IUCRP Grant P00-04

Project Title:
The California Academic-Industry Research Nexus Survey (CAIRN): Industry-University Collaboration Research in Context

Grant From:
University of California's Industry-University Cooperative Research Program, grant # P00-04

Principal Investigators:
Lynne G. Zucker

Co-Principal Investigators:
Michael R. Darby (UCLA), Linda Cohen, (UC Irvine) and Bronwyn Hall (UC Berkeley)

Project Period:
August 1, 2001 - July 31, 2003

Submitting Unit:
UCLA, School of Public Policy and Social Research: Center for International Science, Technology & Cultural Policy

ABSTRACT

This project is designed to assess the impact of co-publishing by California firms with universities on process and product innovation, looking specifically at the full range of tech transfer mechanisms (including targeted funding programs), at the role of the professional workforce with California-based training, and at the methods of intellectual property sharing—as well as protection—actually used by California firms. We have named the survey the California Academic-Industry Research Nexus Survey (CAIRN). CAIRN draws together a multi-campus, interdisciplinary team of researchers (Zucker and Darby at UCLA, Cohen at UC Irvine, and Hall at UC Berkeley) to design, field, and initiate the analysis. CAIRN will be fielded by staff at the Survey Research Center (SRC), Institute for Social Science Research, UCLA.

All California firms that publish in the journals followed by the Institute for Scientific Information from 1981 through 1999 will be eligible for inclusion in CAIRN. Approximately 300 California firms will be interviewed using two basic criteria for selection: number of articles and types/quality of institutions listed as the location of co-authors. Other sampling criteria are likely to include public firm or privately-held, and 5 broad science and engineering areas. We will compare the effects of co-authoring with scientists and engineers at the top 12 California universities (out of 112 nationally) to other collaborations, where "top" is defined by amount of federal research funding: the 9 UC campuses, plus Caltech, Stanford, and USC.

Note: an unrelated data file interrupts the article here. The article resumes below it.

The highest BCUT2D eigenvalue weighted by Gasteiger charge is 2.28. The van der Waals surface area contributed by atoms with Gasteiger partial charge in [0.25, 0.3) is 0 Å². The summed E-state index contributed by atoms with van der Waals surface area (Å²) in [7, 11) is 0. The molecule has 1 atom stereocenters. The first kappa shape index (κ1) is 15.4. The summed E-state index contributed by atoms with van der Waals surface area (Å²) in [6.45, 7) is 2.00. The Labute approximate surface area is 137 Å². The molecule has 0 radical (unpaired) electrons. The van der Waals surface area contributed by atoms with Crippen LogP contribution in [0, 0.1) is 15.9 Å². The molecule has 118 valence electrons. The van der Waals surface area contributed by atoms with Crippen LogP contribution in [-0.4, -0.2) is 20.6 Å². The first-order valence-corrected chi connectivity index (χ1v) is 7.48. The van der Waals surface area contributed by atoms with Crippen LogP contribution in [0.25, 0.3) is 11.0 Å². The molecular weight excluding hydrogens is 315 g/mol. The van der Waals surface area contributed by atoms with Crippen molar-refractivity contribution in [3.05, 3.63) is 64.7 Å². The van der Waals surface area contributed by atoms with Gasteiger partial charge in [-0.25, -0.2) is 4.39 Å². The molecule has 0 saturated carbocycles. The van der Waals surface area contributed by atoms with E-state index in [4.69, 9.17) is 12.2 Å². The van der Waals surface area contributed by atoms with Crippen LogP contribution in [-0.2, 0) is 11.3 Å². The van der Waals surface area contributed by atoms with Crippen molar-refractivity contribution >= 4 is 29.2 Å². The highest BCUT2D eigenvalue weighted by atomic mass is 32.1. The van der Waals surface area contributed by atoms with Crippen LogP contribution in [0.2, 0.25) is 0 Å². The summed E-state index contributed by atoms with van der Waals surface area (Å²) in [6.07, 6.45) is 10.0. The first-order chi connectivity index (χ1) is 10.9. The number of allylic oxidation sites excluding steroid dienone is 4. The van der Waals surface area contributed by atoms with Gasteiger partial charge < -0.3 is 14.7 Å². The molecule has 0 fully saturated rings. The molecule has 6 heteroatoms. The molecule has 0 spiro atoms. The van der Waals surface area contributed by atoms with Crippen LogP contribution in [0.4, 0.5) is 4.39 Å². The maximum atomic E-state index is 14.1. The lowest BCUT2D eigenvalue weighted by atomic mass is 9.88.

CAIRN data will be quickly put into analysis-ready data sets by SRC and sent to all four co-PIs within 2 months after CAIRN is completed. Data sets at the firm level will be archived in ALIST (Archive Linking Innovation, Science and Technology) immediately, but reserved for co-PI exclusive use for 5 years. Data on industry/science area aggregated to the regional level, will be made available after 3 years to other researchers via password access to a secure ALIST web site. These data will further open the black box of academic-industry collaboration and will be available quickly in forms that are most useful to the wider research community without revealing firm identity. Firm identifiers will be available only to the four-person P.I. team in order to protect the data used to construct the sampling frame that is licensed under binding non-disclosure terms by Zucker and Darby from the Institute for Scientific Information, Systems Data Corporation, and other vendors.

At the present time, it is expected that CAIRN will collect only archival data on firms that is publicly available. If other data are collected, then additional restrictions on release of data may be required under human subjects regulations.